SECTS.—Mohammed declared that revelations from God to man would cease with him; and he commanded that any one should be put to death who afterward claimed to be a prophet. He predicted that many such would arise, and that his followers would divide into many sects. It happened as he had very naturally foreseen. After his death, there were many who professed to be inspired messengers, and strove hard to equal his power over the minds of men. One said he was Moses returned in the flesh; another that he was John the Baptist. Their contending claims produced a great deal of disturbance and bloodshed. Several of the tribes manifested a strong tendency to return to idolatry; and considerable time elapsed before they were all united in one faith. After their power was consolidated, they divided into various sects. The first great division arose from political as well as religious causes. Those who asserted that Ali was the only legitimate successor of Mohammed, denied the authority of the caliphs who preceded him. To the simple creed, “There is no God but Allah, and Mohammed is the prophet of God;" they added "and Ali is the vicegerent of God." They reject the Sonna, and accuse their opponents of having expunged from the Koran many sentences favourable to the claims of Ali. The Sonnites retort upon them the charge of altering the Koran, and of publishing fabulous traditions to glorify Ali and his family. They call them Shiites, or Sheabs, which signifies Heretics; a name by which they have become generally known to Europeans. Their theological doctrines are the same. But when the Sonnites perform ablution before prayers, they begin at the elbow and wash down to the fingers; whereas the Sheahs begin at the tips of the fingers and wash upward to the elbow. This has given rise to very hot controversies; being considered a question of as much importance as sprinkling and immersion among Christians. The animosity between these two sects is so great, that they consider it more meritorious to destroy each other, than to exterminate infidels. When Sheahs, on their pilgrimage to Mecca, pass through countries inhabited by Sonpites, they generally conform to their customs, and call themselves by their name; otherwise, scenes of violence and bloodshed occur continually. Both sects claim to be the only true interpreters of the Koran. Arabs, Turks, and Tartars are Sonnites. The Persians, and some East Indians, are adherents of Ali. The hostility between Turks and Persians is mainly caused by this sectarian feud. The Sonnites are divided into many sects. The four principal differ concerning some matters of practice, but agree on points of faith; therefore they do not deny to each other the possibility of salvation; which they all agree to do toward numerous minor sects deemed heret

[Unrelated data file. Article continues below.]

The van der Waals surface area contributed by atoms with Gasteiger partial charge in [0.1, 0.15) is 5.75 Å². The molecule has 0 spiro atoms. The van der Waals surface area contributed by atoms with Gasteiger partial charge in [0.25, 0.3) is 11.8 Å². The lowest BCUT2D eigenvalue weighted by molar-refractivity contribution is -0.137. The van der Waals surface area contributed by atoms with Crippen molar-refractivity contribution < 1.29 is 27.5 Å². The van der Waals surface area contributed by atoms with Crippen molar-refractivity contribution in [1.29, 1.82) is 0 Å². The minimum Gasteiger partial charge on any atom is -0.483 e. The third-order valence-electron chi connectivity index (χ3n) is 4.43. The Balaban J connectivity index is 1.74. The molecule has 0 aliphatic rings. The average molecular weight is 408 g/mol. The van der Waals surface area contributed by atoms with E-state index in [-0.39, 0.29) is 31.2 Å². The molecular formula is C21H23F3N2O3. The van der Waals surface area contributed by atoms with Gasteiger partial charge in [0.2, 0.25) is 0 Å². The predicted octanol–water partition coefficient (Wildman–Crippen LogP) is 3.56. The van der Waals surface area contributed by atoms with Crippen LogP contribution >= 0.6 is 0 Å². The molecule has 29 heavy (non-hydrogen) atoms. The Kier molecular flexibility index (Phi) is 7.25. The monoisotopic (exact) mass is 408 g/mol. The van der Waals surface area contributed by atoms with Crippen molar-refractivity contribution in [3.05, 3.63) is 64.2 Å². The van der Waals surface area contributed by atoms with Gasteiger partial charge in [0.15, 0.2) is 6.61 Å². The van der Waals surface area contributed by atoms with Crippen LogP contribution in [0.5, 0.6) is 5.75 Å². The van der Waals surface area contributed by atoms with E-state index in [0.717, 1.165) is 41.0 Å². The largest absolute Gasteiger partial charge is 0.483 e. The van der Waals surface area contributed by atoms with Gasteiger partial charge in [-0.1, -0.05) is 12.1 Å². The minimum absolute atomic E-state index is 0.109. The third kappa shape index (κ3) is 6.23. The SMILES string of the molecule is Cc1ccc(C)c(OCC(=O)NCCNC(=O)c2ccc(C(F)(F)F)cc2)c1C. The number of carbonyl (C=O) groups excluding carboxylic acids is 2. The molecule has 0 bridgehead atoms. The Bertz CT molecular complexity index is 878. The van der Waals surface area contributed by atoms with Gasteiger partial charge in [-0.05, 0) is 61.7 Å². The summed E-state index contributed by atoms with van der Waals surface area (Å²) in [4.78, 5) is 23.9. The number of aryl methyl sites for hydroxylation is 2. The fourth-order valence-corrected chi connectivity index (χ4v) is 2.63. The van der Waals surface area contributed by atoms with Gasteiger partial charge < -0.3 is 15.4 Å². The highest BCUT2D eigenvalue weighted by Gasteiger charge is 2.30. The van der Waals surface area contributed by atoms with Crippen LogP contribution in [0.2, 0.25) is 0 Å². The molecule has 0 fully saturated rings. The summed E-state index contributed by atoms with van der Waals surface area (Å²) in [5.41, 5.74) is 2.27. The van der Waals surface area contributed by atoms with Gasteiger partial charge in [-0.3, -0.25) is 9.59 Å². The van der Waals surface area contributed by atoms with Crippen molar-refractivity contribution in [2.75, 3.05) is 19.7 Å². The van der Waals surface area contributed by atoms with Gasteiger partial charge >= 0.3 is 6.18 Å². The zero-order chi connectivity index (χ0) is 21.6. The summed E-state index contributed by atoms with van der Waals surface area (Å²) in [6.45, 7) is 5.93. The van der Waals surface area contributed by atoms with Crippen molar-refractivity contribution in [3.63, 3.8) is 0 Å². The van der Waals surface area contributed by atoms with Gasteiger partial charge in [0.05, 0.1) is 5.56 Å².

ical.